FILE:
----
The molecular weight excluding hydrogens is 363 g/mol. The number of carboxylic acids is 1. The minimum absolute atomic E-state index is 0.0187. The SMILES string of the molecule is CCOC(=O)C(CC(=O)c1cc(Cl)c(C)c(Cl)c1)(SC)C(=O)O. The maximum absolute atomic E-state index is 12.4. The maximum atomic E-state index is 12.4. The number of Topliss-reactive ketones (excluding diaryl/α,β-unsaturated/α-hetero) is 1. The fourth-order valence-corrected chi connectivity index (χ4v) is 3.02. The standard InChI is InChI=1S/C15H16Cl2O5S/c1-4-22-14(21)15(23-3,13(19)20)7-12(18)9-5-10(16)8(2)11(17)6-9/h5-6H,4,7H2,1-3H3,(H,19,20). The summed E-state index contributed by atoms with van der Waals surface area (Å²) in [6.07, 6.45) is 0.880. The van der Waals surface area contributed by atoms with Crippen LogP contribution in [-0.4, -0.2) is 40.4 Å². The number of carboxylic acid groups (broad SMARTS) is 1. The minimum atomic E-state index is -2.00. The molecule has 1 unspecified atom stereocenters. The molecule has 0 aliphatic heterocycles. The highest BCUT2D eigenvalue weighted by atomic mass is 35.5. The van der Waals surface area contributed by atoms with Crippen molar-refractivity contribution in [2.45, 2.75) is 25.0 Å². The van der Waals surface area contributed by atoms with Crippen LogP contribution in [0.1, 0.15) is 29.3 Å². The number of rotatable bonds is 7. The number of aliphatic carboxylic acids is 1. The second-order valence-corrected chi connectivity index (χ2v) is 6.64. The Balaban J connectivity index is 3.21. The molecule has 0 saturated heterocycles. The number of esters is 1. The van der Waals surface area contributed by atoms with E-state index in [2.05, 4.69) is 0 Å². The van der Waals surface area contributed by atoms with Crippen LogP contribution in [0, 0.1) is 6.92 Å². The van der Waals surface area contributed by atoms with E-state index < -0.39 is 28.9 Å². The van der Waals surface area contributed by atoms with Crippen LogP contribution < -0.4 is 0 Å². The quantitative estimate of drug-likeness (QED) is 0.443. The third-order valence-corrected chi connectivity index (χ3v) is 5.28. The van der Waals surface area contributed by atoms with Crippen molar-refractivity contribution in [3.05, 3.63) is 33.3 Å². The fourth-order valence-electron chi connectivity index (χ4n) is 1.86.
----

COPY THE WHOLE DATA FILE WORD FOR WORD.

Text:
The molecular weight excluding hydrogens is 363 g/mol. The number of carboxylic acids is 1. The minimum absolute atomic E-state index is 0.0187. The SMILES string of the molecule is CCOC(=O)C(CC(=O)c1cc(Cl)c(C)c(Cl)c1)(SC)C(=O)O. The maximum absolute atomic E-state index is 12.4. The maximum atomic E-state index is 12.4. The number of Topliss-reactive ketones (excluding diaryl/α,β-unsaturated/α-hetero) is 1. The fourth-order valence-corrected chi connectivity index (χ4v) is 3.02. The standard InChI is InChI=1S/C15H16Cl2O5S/c1-4-22-14(21)15(23-3,13(19)20)7-12(18)9-5-10(16)8(2)11(17)6-9/h5-6H,4,7H2,1-3H3,(H,19,20). The summed E-state index contributed by atoms with van der Waals surface area (Å²) in [6.07, 6.45) is 0.880. The van der Waals surface area contributed by atoms with Crippen LogP contribution in [-0.4, -0.2) is 40.4 Å². The number of carboxylic acid groups (broad SMARTS) is 1. The minimum atomic E-state index is -2.00. The molecule has 1 unspecified atom stereocenters. The molecule has 0 aliphatic heterocycles. The highest BCUT2D eigenvalue weighted by atomic mass is 35.5. The van der Waals surface area contributed by atoms with Crippen molar-refractivity contribution in [2.45, 2.75) is 25.0 Å². The van der Waals surface area contributed by atoms with Crippen LogP contribution in [0.1, 0.15) is 29.3 Å². The number of rotatable bonds is 7. The number of aliphatic carboxylic acids is 1. The second-order valence-corrected chi connectivity index (χ2v) is 6.64. The Balaban J connectivity index is 3.21. The molecule has 0 saturated heterocycles. The number of esters is 1. The van der Waals surface area contributed by atoms with E-state index in [2.05, 4.69) is 0 Å². The van der Waals surface area contributed by atoms with Crippen LogP contribution in [0, 0.1) is 6.92 Å². The van der Waals surface area contributed by atoms with E-state index < -0.39 is 28.9 Å². The van der Waals surface area contributed by atoms with Crippen LogP contribution < -0.4 is 0 Å². The quantitative estimate of drug-likeness (QED) is 0.443. The third-order valence-corrected chi connectivity index (χ3v) is 5.28. The van der Waals surface area contributed by atoms with Crippen molar-refractivity contribution in [3.05, 3.63) is 33.3 Å². The fourth-order valence-electron chi connectivity index (χ4n) is 1.86.